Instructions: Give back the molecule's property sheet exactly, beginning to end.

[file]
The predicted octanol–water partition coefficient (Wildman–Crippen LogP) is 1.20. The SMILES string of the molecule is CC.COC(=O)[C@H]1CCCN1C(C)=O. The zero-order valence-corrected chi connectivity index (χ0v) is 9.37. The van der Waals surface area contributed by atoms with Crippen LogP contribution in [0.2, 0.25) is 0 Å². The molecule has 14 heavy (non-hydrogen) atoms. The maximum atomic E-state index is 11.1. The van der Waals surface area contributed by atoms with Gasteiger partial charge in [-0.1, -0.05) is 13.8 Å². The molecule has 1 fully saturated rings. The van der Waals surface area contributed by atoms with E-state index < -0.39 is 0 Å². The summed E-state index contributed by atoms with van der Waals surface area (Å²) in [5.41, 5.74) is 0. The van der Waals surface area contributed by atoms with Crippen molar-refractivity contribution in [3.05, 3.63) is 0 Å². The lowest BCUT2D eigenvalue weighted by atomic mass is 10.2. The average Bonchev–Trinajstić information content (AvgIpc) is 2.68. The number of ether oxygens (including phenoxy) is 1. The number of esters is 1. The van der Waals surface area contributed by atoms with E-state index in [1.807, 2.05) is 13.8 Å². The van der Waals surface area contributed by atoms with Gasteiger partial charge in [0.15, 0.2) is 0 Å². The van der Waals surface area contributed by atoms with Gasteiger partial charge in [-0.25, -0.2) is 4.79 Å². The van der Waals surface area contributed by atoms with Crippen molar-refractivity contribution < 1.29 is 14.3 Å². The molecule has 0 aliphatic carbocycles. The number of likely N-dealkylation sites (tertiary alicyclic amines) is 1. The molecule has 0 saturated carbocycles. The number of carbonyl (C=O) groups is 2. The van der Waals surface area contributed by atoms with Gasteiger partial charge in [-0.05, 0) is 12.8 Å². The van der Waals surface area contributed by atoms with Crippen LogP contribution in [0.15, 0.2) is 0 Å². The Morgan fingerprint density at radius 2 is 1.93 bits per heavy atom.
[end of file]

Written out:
The predicted octanol–water partition coefficient (Wildman–Crippen LogP) is 1.20. The SMILES string of the molecule is CC.COC(=O)[C@H]1CCCN1C(C)=O. The zero-order valence-corrected chi connectivity index (χ0v) is 9.37. The van der Waals surface area contributed by atoms with Crippen LogP contribution in [0.2, 0.25) is 0 Å². The molecule has 14 heavy (non-hydrogen) atoms. The maximum atomic E-state index is 11.1. The van der Waals surface area contributed by atoms with Gasteiger partial charge in [-0.1, -0.05) is 13.8 Å². The molecule has 1 fully saturated rings. The van der Waals surface area contributed by atoms with E-state index < -0.39 is 0 Å². The summed E-state index contributed by atoms with van der Waals surface area (Å²) in [5.41, 5.74) is 0. The van der Waals surface area contributed by atoms with Crippen molar-refractivity contribution in [3.05, 3.63) is 0 Å². The lowest BCUT2D eigenvalue weighted by atomic mass is 10.2. The average Bonchev–Trinajstić information content (AvgIpc) is 2.68. The number of ether oxygens (including phenoxy) is 1. The number of esters is 1. The van der Waals surface area contributed by atoms with E-state index in [1.807, 2.05) is 13.8 Å². The van der Waals surface area contributed by atoms with Gasteiger partial charge in [0.15, 0.2) is 0 Å². The van der Waals surface area contributed by atoms with Gasteiger partial charge in [-0.25, -0.2) is 4.79 Å². The van der Waals surface area contributed by atoms with Crippen molar-refractivity contribution < 1.29 is 14.3 Å². The molecule has 0 aliphatic carbocycles. The number of likely N-dealkylation sites (tertiary alicyclic amines) is 1. The molecule has 0 saturated carbocycles. The number of carbonyl (C=O) groups is 2. The van der Waals surface area contributed by atoms with Gasteiger partial charge in [-0.05, 0) is 12.8 Å². The van der Waals surface area contributed by atoms with Crippen LogP contribution in [0.15, 0.2) is 0 Å². The Morgan fingerprint density at radius 2 is 1.93 bits per heavy atom.